Cattle Exclusion Mandate From Perennial Streams in Virginia
Virginia legislators and its governor are proposing a cattle exclusion mandate from all perennial streams by July 1, 2026.
This is a bold move by the Virginia democrats who now control both houses of the general assembly and the governor’s mansion.
Virginia Senate bill SB704 and House bill HB1422 have concurrent language. The bills are currently supported by the Chesapeake Bay Foundation, the James River Association, Friends of the Rappahannock, and the Potomac Riverkeeper Network. Several conservation groups have chosen not to take a position and several groups are against the bills including the Virginia Farm Bureau and the Virginia Association of Soil and Water Conservation Districts.
Virginia House Bill 1422 states:
Beginning July 1, 2026, any person who owns 20 or more bovines in the Chesapeake Bay watershed shall install and maintain stream exclusion practices sufficient to exclude all such bovines from perennial streams in the watershed.
It further states:
It shall be an affirmative defense to any action brought under this article for failure to install or maintain stream exclusion practices that the person required to install and maintain such practices submitted a complete application, as determined by either the Department of Conservation and Recreation (DCR) or the appropriate soil and water conservation district, for cost-share funding prior to December 31, 2025, and is waiting to receive cost-share funds.
In other words, the farmer is not in violation if he is signed up for assistance with a local soil and water conservation district (SWCD) and there are no public funds available for him.
What Supporters Are Saying
Supporters are saying we need a cattle exclusion mandate because most farmers have not excluded their bovines from perennial streams after more than 25 years of voluntary funding. Much of the funding has been at 100% or more.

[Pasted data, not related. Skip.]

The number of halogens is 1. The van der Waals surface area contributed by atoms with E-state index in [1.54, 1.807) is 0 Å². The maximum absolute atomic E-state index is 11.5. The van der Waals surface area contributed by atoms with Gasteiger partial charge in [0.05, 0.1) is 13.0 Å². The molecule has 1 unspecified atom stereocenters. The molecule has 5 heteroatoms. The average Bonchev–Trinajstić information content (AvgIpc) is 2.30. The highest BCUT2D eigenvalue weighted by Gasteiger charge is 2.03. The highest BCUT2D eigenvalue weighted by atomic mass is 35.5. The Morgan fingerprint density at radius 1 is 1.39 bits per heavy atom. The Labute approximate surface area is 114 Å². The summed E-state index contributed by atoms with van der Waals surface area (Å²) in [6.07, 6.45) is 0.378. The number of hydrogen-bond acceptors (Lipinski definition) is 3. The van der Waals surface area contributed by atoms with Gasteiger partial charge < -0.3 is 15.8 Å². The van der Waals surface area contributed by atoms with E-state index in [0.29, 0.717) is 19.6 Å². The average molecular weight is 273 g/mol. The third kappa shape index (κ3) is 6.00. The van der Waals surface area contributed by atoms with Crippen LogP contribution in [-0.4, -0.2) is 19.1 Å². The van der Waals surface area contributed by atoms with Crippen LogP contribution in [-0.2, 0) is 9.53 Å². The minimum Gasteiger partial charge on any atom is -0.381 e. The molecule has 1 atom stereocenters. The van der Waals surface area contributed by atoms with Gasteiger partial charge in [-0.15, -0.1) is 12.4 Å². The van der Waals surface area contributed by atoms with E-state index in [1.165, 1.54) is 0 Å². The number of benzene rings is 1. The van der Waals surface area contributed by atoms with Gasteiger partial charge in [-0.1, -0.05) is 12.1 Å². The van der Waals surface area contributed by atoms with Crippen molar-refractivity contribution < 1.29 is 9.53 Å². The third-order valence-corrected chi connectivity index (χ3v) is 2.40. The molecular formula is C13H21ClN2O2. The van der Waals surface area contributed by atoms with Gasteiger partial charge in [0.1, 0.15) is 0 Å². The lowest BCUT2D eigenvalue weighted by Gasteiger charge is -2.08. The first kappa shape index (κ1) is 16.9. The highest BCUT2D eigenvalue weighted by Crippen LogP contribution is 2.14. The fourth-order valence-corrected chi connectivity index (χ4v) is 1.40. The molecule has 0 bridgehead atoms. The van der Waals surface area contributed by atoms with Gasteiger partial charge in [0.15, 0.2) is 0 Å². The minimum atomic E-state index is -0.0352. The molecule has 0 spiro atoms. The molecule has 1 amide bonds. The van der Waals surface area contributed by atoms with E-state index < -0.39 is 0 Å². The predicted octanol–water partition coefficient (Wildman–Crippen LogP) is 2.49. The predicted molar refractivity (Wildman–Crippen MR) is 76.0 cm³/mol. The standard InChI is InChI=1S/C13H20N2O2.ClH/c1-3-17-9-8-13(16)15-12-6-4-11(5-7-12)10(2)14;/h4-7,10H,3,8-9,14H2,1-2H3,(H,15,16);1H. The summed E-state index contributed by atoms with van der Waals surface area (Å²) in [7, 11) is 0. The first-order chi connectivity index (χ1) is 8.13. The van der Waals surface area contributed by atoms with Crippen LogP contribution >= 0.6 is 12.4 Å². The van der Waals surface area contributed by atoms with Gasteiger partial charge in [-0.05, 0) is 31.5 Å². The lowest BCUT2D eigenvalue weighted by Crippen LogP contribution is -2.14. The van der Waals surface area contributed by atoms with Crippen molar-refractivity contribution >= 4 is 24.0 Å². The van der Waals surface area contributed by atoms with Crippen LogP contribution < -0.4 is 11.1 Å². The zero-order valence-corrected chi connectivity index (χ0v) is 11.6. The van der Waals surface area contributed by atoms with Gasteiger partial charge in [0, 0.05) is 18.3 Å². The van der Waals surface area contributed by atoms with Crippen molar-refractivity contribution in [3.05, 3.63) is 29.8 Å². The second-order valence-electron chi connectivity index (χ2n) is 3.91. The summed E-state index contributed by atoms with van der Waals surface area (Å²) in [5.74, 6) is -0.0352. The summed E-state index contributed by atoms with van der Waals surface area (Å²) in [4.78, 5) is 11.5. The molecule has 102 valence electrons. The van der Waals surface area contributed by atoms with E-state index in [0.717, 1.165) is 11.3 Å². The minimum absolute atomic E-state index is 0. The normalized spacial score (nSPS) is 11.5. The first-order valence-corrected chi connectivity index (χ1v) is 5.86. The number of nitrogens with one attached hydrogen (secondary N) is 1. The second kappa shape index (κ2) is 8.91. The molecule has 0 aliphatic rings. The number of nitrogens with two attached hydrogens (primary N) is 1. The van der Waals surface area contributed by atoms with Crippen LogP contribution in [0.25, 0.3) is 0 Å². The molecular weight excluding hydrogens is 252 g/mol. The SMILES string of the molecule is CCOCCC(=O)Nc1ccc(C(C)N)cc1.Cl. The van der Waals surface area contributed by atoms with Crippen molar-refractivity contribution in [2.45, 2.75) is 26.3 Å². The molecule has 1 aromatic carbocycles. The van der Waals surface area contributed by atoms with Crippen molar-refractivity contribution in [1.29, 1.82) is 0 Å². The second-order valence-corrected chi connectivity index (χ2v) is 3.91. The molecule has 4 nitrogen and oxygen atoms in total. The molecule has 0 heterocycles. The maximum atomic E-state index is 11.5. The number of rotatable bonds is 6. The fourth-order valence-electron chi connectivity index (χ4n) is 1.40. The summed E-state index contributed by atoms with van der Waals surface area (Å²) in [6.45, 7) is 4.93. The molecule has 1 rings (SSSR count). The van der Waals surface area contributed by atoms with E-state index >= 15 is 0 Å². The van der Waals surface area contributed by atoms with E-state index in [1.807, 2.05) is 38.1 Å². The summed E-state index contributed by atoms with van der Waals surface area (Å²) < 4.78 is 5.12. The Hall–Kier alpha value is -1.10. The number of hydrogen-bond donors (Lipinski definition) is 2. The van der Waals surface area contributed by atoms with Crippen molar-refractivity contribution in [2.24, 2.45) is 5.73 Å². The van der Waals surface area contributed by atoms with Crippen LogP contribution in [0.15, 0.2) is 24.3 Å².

Only 20% of the needed stream exclusions from cattle have taken place after more than 25 years of marketing, increased staffing and public funding.
Voluntary measures have served us well but it’s time for a deadline.
Virginia will not meet its WIP III targets in the Chesapeake tmdl without this requirement.
Enough is enough, it’s time for regulation.
Clean streams benefit everyone.
Cattle in streams destroy aquatic life and pollute the water.
What Opponents Are Saying
Opponents argue there are not enough public funds for a cattle exclusion mandate or enough staff to assist with getting the job done.
The deadline will alienate farmers and cause some to go out of business.
Who is going to put the fence up after a flood takes it out?
What’s Good About the Bill?
There are several good parts of the bill. For starters, if there is no funding from the state to finance the installation of the exclusion practices, a farmer can’t be in violation if he is signed up to do it.
The bill does not specify how to exclude cattle from perennial streams and includes provisions for temporary fencing. Also, the bill does not specify how far the exclusion measure has to be from the stream.
The bill defines a perennial stream as a blue line on a USGS topo map. We don’t have to waste time defining the term.
What Needs Improvement?
If the state is mandating a deadline it has to come up with 100% funding and the personnel to help get it done.
It needs to fund a program to help maintain the components of the exclusion system such as invasive species, the pumps for the livestock watering system and the upkeep of the fences.
What if a flood takes out the exclusion fence? If the state is going to mandate the exclusion it needs to stand by its mandate after a disaster. The local SWCD should be empowered to determine disaster status and there needs to be emergency funding to repair the damage.
What’s Next For Cattle Exclusion Mandate?
At this writing, both bills are being worked on by the administration, committee members, and advocates on both sides of the issue. Committees will vote on Tuesday and Wednesday next week. If they are reported out of the committee they go to the senate and house floors for discussion and votes.
Let your legislators know how you feel
Is it time for a deadline to get the cows out of the streams or do we continue as usual? Let your legislator know how you feel.
Here’s my op-ed on this issue.